Rural Yukoners Are About To Lose The Internet – Yukon News

Hundreds of Yukoners nationwide are on the brink of losing the internet, while the federal government is simultaneously spending millions to get other areas up to speed.

Neil Fletcher is pleading with governments to partner with Internet service provider Xplornet to “keep us connected” to the Internet, given the lack of options.

“We are not asking for the moon on a stick,” he said by phone on June 28 via Skype.

“Please don’t take us out, because there is no alternative.”

In a June 9th message sent to some customers and to the NewsXplornet said it will end Internet services on December 31.

“You are currently receiving internet from a satellite network that will soon be unsupported,” the message reads.

The notice provides two options for customers: no setup fees to switch to alternative Xplornet services, or assistance in identifying other service providers in the area.

The Yukon government told the News an estimated 290 Yukon customers will be affected, although that doesn’t reflect the actual number of people who rely on it.

Fletcher and his wife rely on that service for work and private purposes. He lives off-grid and off-road in a log cabin on the banks of the Yukon River, about 70 miles downstream from Dawson City. For him, there is no cell service and no landlines to stay connected.

A small business owner and member of the board of directors of Tr’ondëk Hwëch’in Development Corporation, Fletcher said he relies on the Internet to make phone calls and submit reports, as well as for banking, obtaining medical services and communicating with his family and friends.

“The crazy thing is, there’s no real reason why Xplornet couldn’t continue this service, and this is the crux of the problem here,” Fletcher said.

“The point for us is we have to fix this — and quickly.”

Meanwhile, on June 2, the federal government announced that “every home” on Prince Edward Island will be connected to high-speed internet, thanks to a $20 million federal-provincial partnership.

On June 3, the federal government pledged $55 million to provide high-speed internet to nearly 11,000 homes in New Brunswick.

The federal and Alberta governments announced on June 20 that nearly $500,000 would be spent getting high-speed internet for 280 homes in West Bragg Creek, Alta.

The governments of Canada and Quebec announced on June 17 that they have invested more than $1.1 million to provide high-speed internet to 1,171 rural Quebec households.

As for the Yukon, Fletcher said the difference between a slow Internet connection like he has now and no Internet connection is “life-changing” for him.

“It seems unfair,” he said.

In a statement, a company representative emailed on June 29 said service is being terminated because the ground station equipment has exceeded its expected lifespan and cannot be replaced or upgraded.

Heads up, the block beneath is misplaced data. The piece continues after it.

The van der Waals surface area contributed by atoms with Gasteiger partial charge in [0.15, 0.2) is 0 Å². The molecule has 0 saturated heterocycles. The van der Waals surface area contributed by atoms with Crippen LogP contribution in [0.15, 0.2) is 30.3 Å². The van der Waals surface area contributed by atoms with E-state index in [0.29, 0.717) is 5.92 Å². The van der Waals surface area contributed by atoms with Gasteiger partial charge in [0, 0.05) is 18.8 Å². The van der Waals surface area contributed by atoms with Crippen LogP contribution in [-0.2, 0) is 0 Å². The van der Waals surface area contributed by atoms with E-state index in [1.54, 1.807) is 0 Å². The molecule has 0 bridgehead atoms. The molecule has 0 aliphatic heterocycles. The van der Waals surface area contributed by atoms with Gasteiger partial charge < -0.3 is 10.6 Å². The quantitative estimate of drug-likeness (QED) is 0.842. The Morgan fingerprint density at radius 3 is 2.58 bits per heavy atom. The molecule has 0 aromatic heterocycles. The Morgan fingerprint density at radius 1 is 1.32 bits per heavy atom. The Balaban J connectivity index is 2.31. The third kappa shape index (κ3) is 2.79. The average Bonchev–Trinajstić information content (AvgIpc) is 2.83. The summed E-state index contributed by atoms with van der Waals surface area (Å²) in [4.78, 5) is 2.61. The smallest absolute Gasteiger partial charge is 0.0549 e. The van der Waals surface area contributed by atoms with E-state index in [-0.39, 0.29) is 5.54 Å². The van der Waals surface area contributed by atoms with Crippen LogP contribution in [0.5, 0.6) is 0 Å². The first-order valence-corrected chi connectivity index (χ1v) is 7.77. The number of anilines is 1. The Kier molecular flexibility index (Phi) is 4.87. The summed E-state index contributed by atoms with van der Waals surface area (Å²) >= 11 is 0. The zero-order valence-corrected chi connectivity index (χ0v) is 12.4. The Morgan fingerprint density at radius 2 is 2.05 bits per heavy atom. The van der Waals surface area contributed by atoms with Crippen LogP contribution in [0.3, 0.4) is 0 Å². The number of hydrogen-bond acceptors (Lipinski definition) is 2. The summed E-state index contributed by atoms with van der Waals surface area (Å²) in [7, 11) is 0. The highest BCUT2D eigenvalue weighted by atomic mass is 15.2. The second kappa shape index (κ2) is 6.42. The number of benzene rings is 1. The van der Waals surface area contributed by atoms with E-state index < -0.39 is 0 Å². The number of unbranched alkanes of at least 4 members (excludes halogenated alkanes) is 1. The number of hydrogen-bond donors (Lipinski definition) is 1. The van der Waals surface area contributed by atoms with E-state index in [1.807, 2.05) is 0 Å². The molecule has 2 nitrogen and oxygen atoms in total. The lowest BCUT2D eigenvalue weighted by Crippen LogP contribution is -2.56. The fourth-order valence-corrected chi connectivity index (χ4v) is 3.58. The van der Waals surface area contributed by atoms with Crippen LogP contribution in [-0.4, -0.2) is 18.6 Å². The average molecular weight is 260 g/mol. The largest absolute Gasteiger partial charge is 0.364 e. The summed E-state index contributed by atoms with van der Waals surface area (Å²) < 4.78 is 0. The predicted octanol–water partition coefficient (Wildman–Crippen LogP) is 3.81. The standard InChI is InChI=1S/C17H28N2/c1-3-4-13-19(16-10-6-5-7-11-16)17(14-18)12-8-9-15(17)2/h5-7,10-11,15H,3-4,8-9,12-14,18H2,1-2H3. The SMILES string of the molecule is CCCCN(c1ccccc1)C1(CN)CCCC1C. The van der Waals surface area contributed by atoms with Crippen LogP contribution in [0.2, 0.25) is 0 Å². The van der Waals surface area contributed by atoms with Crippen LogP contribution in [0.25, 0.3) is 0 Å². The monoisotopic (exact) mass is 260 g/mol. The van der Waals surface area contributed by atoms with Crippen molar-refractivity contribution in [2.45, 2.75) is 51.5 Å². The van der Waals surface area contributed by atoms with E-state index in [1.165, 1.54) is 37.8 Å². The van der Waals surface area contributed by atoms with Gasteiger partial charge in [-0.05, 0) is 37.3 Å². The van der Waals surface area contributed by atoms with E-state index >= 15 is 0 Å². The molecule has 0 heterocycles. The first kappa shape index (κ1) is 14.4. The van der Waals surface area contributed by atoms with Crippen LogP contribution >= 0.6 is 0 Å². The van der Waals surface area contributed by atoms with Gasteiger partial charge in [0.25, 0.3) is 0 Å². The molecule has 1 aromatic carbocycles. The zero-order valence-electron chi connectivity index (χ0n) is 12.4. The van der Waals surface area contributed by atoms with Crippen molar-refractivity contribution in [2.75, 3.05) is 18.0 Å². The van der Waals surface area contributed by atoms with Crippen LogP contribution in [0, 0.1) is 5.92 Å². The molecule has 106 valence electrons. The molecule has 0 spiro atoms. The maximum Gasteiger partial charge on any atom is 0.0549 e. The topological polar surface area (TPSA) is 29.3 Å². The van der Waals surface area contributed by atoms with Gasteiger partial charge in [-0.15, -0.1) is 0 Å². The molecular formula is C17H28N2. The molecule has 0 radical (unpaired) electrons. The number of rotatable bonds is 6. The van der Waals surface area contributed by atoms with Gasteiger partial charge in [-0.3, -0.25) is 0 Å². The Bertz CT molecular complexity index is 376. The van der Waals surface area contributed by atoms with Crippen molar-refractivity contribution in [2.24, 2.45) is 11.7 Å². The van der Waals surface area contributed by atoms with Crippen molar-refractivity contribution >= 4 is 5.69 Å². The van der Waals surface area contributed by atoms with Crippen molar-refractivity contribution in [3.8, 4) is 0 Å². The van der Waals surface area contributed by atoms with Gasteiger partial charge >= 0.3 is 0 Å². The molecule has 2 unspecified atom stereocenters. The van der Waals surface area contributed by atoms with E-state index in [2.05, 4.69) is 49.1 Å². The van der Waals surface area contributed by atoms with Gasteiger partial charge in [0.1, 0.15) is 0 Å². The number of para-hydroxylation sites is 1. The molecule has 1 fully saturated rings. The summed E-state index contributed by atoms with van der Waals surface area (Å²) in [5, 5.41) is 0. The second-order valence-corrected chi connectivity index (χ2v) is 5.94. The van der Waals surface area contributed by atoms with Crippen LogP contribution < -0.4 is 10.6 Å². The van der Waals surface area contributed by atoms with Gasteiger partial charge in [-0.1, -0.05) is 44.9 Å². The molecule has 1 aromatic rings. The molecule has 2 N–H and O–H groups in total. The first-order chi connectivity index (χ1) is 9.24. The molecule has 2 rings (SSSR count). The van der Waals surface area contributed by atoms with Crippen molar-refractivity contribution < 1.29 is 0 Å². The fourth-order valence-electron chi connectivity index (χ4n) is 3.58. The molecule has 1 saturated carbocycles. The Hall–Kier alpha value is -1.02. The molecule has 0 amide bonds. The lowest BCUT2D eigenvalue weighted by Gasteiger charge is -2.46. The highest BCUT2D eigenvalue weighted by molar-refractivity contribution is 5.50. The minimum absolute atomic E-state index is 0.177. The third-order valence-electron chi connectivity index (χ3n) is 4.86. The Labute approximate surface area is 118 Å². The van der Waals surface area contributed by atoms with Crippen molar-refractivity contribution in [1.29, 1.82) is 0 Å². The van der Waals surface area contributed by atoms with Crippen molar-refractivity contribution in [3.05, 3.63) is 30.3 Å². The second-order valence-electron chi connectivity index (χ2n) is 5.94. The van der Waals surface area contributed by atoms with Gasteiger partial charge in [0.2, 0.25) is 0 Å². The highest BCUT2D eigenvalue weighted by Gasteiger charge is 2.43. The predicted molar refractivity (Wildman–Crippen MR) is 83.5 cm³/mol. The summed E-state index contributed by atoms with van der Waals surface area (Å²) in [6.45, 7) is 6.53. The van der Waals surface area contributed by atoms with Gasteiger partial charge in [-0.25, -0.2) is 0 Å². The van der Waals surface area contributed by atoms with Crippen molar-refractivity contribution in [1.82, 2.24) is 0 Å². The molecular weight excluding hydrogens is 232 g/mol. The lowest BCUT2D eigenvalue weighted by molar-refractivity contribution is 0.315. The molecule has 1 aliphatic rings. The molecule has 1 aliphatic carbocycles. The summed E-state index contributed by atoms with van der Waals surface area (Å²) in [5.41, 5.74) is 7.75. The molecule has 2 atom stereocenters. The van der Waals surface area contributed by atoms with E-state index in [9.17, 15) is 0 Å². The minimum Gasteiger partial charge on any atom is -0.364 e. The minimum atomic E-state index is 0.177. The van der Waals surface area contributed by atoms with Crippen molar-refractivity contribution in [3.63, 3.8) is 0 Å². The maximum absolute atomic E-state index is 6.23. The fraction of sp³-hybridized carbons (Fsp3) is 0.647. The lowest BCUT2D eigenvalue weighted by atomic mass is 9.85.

The rep explained that two years ago, Xplornet announced that the service would end on December 31, 2020 for a “small number” of customers. That decision was then reversed and the service was extended for another two years to better serve customers and give them plenty of time to find alternative options, the representative said.

The company said nearly half of affected customers in the area will have alternative solutions.

“We have begun to remind remaining customers of this change so that they can explore other service options well in advance of the winter break,” the statement said.

Luka Vujic, press secretary of the office of Rural Economic Development Minister Gudie Hutchings, said in a June 29 statement that the federal government “understands that high-speed internet access is no longer a luxury; it is a necessity.”

“We are working closely with our partners to resolve this issue,” said Vujic.

Vujic said federal and territorial governments are trying to avoid disruption of services for Yukoners.

“All options are on the table to find a quick solution and ensure Yukoners are not left behind.”

The statement indicates that the FBI has spent more than $58 million on connectivity projects in the Yukon since 2015.

Krysten Johnson, who works in communications for the Yukon Roads and Public Works Department, acknowledged by email on June 28 that while “the administration, regulation and delivery of satellite services is ultimately the responsibility of the Government of Canada, the Government of Yukon the importance of connectivity across rural Yukon and continues to advocate for Yukoners as best we can.”

“While we were informed that Starlink would be available to Yukoners this year, we now understand that Starlink availability to the far north has been delayed until sometime in 2023,” Johnson’s statement read.

The statement said Secretary of State Nils Clarke “has reconnected” with his federal counterpart in Innovation, Science and Economic Development to express concerns about the services being terminated given limited alternatives available.

Contact Dana Hatherly at [email protected]

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